What’s better than getting a six-figure scholarship to go to college? How about a fellowship to drop out?
That’s exactly what happened to 19-year-old Dale Stephens of Winters, one of 24 students — some of whom already have earned Ph.D.s at the age of 19 — who were chosen out of 500 worldwide to receive a $100,000 Thiel Fellowship.
According to the website, www.20under20.org, the 24 recipients are the first members of the 20 Under 20 Thiel Fellowship, and will use the money and the time not spent pursuing traditional college educations to “pursue innovative scientific and technical projects, learn entrepreneurship, and begin to build the technology companies of tomorrow.”
The fellows will have two-year tenures, and will receive mentorship from the foundation’s network of tech entrepreneurs and innovators. The designated project areas for this group include biotech, career development, economics and finance, education, energy, information technology, mobility, robotics and space.
Stephens said the Thiel Fellowship is sponsored by its namesake, Peter Thiel, the founder of PayPal and the first investor in Facebook. He owns 10 percent of Facebook and is a venture capitalist in the Silicon Valley.
Stephens found out about the fellowship through connections he made while working at a technology startup company in San Francisco last summer.
Given that Stephens already has a $28,500-per-year scholarship to attend Hendrix College in Conway, Ark., did he think long and hard before walking away from college to accept the fellowship and its inherent challenge?
Hardly. He’d already dropped out after eight months, because “the costs of going to class were too high.”
“There were too many other things I could be doing with my time, too many emails to write, too many phone calls to make, too many lines of code to write,” Stephens said.
His mother, Lisa Nalbone, said she had mixed feelings when Stephens announced his intentions.
“I was thrilled, excited, surprised, bewildered,” she said. “It’s not exactly the college path we had envisioned, but it sounds like Dale is learning a lot, connecting with many interesting folks, writing, traveling. It’s certainly educational.”
After giving Hendrix College a try, he decided an alternative route to education was what he needed. So he set out to learn on his own and founded Uncollege.org, which he describes as “a social movement I’m leading.” No, it’s not just another blog or website. It caught the attention of the Huffington Post, ABC News and New York Magazine, all trying to find out more about Stephens’ mission: “Leveraging the resources of the world around you to create a coherent educational environment.”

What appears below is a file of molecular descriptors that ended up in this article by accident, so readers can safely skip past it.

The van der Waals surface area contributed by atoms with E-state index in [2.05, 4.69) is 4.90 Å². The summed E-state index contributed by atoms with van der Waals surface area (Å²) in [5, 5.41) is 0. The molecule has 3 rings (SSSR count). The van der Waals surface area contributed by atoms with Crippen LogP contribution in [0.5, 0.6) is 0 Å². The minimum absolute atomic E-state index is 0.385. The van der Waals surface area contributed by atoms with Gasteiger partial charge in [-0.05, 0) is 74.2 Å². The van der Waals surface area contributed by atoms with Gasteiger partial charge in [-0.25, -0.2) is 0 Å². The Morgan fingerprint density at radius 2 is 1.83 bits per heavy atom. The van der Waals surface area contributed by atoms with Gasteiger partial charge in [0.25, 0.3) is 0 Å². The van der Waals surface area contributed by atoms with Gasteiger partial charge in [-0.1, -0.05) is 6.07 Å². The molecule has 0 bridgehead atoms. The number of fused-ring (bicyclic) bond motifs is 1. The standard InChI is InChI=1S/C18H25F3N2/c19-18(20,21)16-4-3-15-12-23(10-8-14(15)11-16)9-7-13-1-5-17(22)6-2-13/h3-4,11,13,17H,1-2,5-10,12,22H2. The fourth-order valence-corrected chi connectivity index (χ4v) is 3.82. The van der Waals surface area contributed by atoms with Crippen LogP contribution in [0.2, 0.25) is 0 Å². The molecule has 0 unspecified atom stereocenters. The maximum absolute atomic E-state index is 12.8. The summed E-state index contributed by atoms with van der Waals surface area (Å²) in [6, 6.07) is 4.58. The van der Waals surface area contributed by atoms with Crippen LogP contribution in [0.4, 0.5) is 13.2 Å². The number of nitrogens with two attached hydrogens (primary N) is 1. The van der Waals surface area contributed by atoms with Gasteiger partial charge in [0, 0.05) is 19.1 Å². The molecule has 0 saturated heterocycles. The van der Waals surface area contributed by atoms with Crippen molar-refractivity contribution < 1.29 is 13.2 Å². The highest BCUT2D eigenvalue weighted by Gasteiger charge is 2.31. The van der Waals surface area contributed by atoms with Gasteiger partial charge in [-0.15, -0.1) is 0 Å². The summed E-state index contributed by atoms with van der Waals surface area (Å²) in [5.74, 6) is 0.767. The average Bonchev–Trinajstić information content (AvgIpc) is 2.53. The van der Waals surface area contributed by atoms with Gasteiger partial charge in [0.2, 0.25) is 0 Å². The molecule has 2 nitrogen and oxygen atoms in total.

In other words, striking out on your own and using the information available both online and in the world around you to pursue your own education at your own pace, and putting it into use.
“I was frustrated by the gap between theoretical knowledge and practical education,” Stephens said. “There were smart people in college but they didn’t know how to put that into practice.
“People are paying exorbitantly for a pretty crappy education,” he added. “Higher education is a bubble — skyrocketing costs, increasing at twice the rate of inflation, and the quality of undergraduate learning is plummeting. Thirty-six percent of college students showed no increase in critical thinking, complex reasoning and writing over four years in college.”
Since being awarded the Thiel Fellowship on April 29, Stephens hasn’t wasted any time putting the money to use. He is already funding his living and travel expenses for an international speaking tour. He left for New York on Tuesday to discuss an appearance on “The Early Show” on CBS, and leaves for St. Petersburg, Fla., on June 13 to speak at the Youth International Economic Forum, for Paris on the June 17 for the Ashoka social entrepreneurship event, and for Madrid on June 25 for a TedEx event.
Stephens’ topics include youth, education, entrepreneurship and “how we come to understand success in today’s economy.” He said he spends his time talking to youths, parents and educators “about the human talent we’re squandering in college that we could be using to build a better world.”
Noting the “millions of 18- to 22-year-olds sitting in class copying their professors’ words verbatim instead of getting out there and creating,” he queries, “What could we create in the world?”
Besides viewing time spent in class memorizing notes as time that could be better spent, Stephens said, “College isn’t preparing its graduates for the world. It isn’t giving them the ability to translate their book smarts into street smarts. It isn’t giving them the passion, motivation, charisma, drive and network to thrive in today’s entrepreneurial global economy.”
And, of course, Stephens hopes to change all that.
Ultimately, he would like to run “a seed stage investment fund,” which is a company that invests money in start-up companies. In the meantime, like Henry David Thoreau, Stephens will march to the beat of his own academic drum.